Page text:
Ahead lay the German front lines, a three-tiered system of forward trenches, well dug in and protected by expanses of barbed wire. Past the first line of defence, at ranges between 2,000 and 5,000 metres, the Germans had constructed a second line of trenches and were working farther back on yet a third.
The German lines were manned by tough and experienced soldiers who had turned a natural Y-shaped ravine into one of the strongest positions on the entire western front. The network of heavily protected lines presented a formidable obstacle to any attacking force as the fighting Newfoundlanders learned the hard way.
As the only large body of troops moving across the battlefield that morning the men of the Regiment were clearly visible to the enemy who subjected them to the full brunt of their weaponry.
Most of those who succeeded in escaping the volley of fire concentrated on the gaps in their own wire made it no further than the now infamous “danger tree”, a landmark between the two sets of enemy combatants that had served artillery commanders as a landmark.
The few who eventually reached the German lines were horrified to discover that the week-long artillery barrage had failed in opening up the German barbed wire. As a consequence the majority of the soldiers who reached their objective were killed as they became entangled in the uncut wire.
The condition of the enemy wire had been known by commanders the night before the attack, thanks to a report by a Newfoundland reconnaissance team, but that report was dismissed as little more than “nervousness” by men “facing battle for the first time” It was a decision by British Commanders that amounted to a death sentence.
In the end the Regiment was decimated.
Beaumont-Hamel turned out to be more of a slaughter than a battle. In less than 20 minutes most of the men were either dead or wounded. It was all over in under half an hour.
Of the 801 men who had charged the German lines most were killed or seriously wounded and only 68 were able to make roll call the next day, a casualty rate of over 90%.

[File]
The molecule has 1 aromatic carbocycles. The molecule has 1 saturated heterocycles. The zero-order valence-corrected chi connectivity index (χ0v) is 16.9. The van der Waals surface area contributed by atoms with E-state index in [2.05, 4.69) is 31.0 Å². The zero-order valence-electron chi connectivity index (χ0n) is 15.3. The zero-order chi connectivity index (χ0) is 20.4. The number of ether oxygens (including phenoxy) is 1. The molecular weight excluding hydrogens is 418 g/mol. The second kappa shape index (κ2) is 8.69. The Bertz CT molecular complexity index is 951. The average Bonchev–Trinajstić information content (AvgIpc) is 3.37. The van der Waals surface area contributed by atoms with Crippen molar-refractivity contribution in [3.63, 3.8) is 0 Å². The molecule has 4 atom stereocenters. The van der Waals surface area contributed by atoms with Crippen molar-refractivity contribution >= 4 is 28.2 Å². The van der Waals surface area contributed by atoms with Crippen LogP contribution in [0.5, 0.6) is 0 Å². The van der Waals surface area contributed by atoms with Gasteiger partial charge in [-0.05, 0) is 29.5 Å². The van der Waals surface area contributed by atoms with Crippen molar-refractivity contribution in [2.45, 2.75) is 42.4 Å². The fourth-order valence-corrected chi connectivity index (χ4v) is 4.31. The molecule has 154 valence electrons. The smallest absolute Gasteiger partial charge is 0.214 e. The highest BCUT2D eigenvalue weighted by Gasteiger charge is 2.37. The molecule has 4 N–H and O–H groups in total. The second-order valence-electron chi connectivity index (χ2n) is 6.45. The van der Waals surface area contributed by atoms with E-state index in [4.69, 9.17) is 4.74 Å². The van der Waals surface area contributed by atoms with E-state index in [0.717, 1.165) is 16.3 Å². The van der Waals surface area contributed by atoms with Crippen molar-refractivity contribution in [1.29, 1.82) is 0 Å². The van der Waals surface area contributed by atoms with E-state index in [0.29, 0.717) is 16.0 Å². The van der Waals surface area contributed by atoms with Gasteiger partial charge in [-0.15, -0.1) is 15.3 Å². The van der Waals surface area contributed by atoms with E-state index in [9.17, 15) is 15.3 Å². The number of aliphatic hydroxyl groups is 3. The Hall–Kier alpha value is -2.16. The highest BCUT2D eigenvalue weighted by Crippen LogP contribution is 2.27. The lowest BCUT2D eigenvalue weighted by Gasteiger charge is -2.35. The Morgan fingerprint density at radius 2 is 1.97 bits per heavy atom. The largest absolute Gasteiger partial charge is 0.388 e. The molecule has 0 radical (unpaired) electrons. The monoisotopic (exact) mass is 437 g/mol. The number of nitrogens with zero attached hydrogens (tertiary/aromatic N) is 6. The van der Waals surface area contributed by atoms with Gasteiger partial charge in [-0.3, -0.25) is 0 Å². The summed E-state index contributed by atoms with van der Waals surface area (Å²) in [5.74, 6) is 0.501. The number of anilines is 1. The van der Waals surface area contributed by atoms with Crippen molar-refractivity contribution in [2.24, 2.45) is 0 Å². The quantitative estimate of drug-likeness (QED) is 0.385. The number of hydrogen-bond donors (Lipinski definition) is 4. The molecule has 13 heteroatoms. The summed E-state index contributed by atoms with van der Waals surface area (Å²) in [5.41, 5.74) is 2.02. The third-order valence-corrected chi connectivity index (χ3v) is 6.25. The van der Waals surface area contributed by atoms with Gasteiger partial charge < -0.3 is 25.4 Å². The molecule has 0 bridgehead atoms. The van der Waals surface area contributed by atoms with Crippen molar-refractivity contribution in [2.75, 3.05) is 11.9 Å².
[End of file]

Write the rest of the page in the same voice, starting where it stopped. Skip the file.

In time the Regiment rebuilt its ranks and through its actions at Beaumont-Hamel and in other campaigns the soldiers ensured their place in military history.
During the war the Regiment earned no less than 280 separate decorations, 77 of which were awarded to original members of the “first 500” who set sail from St. John’s in 1914. In fact, one in every seven men among the original force received some sort of military honour.
For their bravery and sacrifices, in September of 1917, King George the Fifth bestowed upon them a “Royal” prefix that would continue to be used from that day onward. This was just the third time in British military history that such an honor was awarded during a time of conflict, the last occasion having been more than a hundred years earlier.
Of course all of those men who served at Beaumont-Hamel are long gone now but their fighting spirit lives on to this day in the men and women from Newfoundland and Labrador who serve with Canada’s forces.
We may not be able to express our gratitude directly to those who gave so much on that dark day but we can certainly honour their legacy. On July first and throughout the year take a few minutes to visit a local legion or war memorial, stop and chat with an aging veteran and offer a simple thank-you for the sacrifices they’ve made on our behalf.
It only takes a few minutes to shake a veteran’s hand or buy one a cold beer. And, as we go about our celebrations this Canada Day weekend it only takes a few seconds to quietly remember those who suffered on that faraway battlefield on July first 1916.
Read more of the author’s blog at Web Talk – Newfoundland and Labrador